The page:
Micro Focus today released SMA-X, the 10th version of its Service Management Automation platform with enhanced automation, analytics and collaboration.
“This changes how end users interact with service management,” said Roy Ritthaler, vice president of product marketing, who joined Micro Focus from HPE. By adding chatbots and virtual agents, SMA-X “provides the modern service experience, with a number of ways to interact with it,” he said. Further, new social collaboration capabilities allow users to vote on the service, ask colleagues for help, translate on the fly, and source answers from the community – all designed to give end users more control and autonomy, the company said in a news announcement.
SMA-X exploits container technology to support physical or virtual implementations, Ritthaler noted. “You can take your license and run it on AWS or on-premises,” he said.
Other key enhancements in SMA-X include codeless and version-less configuration, which speeds onboarding and reduces costs; multi-tenant Managed Service Provider support; and analytics for change management and service agents, as well as for “smart tickets,” featuring OCR and machine learning to accept or reject requests.
Ritthaler said the platform also helps solve the hybrid IT problem of on-premises and in the cloud, as well as bring DevOps teams closer together. “It’s really workloads arriving at a rapid pace over a flexible infrastructure,” he explained. “The infrastructure is completely application-sensitive. If you’re not actually placing the workloads in the right platform to perform and or scale and or be secure, you’re not doing the job these days. It’s a different kind of world. The developers are expecting that to happen quickly, they’re looking at infrastructure being kind of a fungible commodity, that you can run it almost anywhere. But operations people know that that’s not true.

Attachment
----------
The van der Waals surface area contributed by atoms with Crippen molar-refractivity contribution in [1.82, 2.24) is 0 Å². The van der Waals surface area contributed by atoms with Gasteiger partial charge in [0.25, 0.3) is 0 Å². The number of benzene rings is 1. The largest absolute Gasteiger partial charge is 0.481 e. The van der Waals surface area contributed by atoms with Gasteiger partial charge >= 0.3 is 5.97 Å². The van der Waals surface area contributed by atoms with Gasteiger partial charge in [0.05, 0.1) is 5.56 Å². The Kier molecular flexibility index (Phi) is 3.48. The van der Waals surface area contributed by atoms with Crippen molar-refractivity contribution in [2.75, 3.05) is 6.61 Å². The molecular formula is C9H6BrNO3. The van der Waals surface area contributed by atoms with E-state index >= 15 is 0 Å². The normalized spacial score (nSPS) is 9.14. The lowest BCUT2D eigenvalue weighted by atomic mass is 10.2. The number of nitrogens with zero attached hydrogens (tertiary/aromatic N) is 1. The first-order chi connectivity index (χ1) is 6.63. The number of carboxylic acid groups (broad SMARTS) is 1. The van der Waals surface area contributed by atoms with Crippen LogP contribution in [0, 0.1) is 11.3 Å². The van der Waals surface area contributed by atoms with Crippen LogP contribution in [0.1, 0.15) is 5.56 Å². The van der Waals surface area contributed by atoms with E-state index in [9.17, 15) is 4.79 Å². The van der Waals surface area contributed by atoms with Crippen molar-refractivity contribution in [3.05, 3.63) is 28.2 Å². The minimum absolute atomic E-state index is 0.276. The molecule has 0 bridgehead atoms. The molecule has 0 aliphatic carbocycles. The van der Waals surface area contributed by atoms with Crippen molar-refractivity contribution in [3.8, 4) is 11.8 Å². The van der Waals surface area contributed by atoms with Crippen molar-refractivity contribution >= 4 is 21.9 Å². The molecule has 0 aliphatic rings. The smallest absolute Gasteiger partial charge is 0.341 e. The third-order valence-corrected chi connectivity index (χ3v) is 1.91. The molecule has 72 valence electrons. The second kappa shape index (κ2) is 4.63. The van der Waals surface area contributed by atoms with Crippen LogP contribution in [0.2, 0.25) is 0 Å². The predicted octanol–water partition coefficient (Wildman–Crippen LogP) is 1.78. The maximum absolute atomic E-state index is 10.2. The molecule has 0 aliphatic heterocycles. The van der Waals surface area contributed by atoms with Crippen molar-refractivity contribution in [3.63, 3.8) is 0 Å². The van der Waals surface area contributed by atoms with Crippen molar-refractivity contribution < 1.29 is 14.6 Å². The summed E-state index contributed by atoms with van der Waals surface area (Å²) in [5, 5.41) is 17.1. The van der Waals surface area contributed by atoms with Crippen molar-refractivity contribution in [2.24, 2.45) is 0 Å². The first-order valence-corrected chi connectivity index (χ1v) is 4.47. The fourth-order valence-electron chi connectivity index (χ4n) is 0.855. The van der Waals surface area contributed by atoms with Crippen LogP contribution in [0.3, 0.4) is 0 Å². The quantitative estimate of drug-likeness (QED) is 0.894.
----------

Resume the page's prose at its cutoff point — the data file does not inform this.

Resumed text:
“You’ve got to optimize the environment for the workload,” Ritthaler continued. “[IT teams] have got to know a lot about development. They have to know the characteristics of the workload, they have to be integrated into the workflows in terms of release and in terms of automation, and they have to be in on the collaboration processes upstream. Sometimes, things roll out of the development shop not quite as tested as they need to be, and you can’t put operations at risk because of that, with things like configuration-less code, or infrastructure as code rolling out of the development shop. And when you configure that, you also are changing the configuration of the infrastructure in order to tune it, to run it properly. The last thing you want to do is not be involved in that loop as an operations person and put the operation at risk. But you can’t always run everything as a DevOps team end to end. If the operations team is a separate unit, it has to have a really broad interface into the development process to make sure that things work right and perform right.”